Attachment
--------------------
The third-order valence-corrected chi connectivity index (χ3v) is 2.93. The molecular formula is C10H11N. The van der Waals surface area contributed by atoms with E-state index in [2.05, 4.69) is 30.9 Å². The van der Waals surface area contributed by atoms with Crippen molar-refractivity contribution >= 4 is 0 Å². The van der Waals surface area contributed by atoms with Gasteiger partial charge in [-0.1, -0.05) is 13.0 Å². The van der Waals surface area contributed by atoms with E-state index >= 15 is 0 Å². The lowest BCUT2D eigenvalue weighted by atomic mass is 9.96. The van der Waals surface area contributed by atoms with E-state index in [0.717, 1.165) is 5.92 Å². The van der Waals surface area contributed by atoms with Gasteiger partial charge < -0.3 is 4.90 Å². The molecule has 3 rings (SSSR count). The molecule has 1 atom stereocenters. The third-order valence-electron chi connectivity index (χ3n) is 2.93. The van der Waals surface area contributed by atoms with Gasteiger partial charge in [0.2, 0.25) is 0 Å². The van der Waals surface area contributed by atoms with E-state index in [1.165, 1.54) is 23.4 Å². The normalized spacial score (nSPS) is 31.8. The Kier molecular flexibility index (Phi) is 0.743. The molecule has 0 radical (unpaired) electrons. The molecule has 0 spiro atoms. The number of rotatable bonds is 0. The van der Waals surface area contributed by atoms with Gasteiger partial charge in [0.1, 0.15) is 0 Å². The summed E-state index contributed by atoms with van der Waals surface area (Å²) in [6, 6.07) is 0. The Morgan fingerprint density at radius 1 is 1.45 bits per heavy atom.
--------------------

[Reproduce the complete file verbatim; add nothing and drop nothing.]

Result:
The third-order valence-corrected chi connectivity index (χ3v) is 2.93. The molecular formula is C10H11N. The van der Waals surface area contributed by atoms with E-state index in [2.05, 4.69) is 30.9 Å². The van der Waals surface area contributed by atoms with Crippen molar-refractivity contribution >= 4 is 0 Å². The van der Waals surface area contributed by atoms with Gasteiger partial charge in [-0.1, -0.05) is 13.0 Å². The van der Waals surface area contributed by atoms with E-state index >= 15 is 0 Å². The lowest BCUT2D eigenvalue weighted by atomic mass is 9.96. The van der Waals surface area contributed by atoms with E-state index in [0.717, 1.165) is 5.92 Å². The van der Waals surface area contributed by atoms with Gasteiger partial charge < -0.3 is 4.90 Å². The molecule has 3 rings (SSSR count). The molecule has 1 atom stereocenters. The third-order valence-electron chi connectivity index (χ3n) is 2.93. The van der Waals surface area contributed by atoms with Gasteiger partial charge in [0.2, 0.25) is 0 Å². The van der Waals surface area contributed by atoms with E-state index in [1.165, 1.54) is 23.4 Å². The normalized spacial score (nSPS) is 31.8. The Kier molecular flexibility index (Phi) is 0.743. The molecule has 0 radical (unpaired) electrons. The molecule has 0 spiro atoms. The number of rotatable bonds is 0. The van der Waals surface area contributed by atoms with Gasteiger partial charge in [0.1, 0.15) is 0 Å². The summed E-state index contributed by atoms with van der Waals surface area (Å²) in [6, 6.07) is 0. The Morgan fingerprint density at radius 1 is 1.45 bits per heavy atom.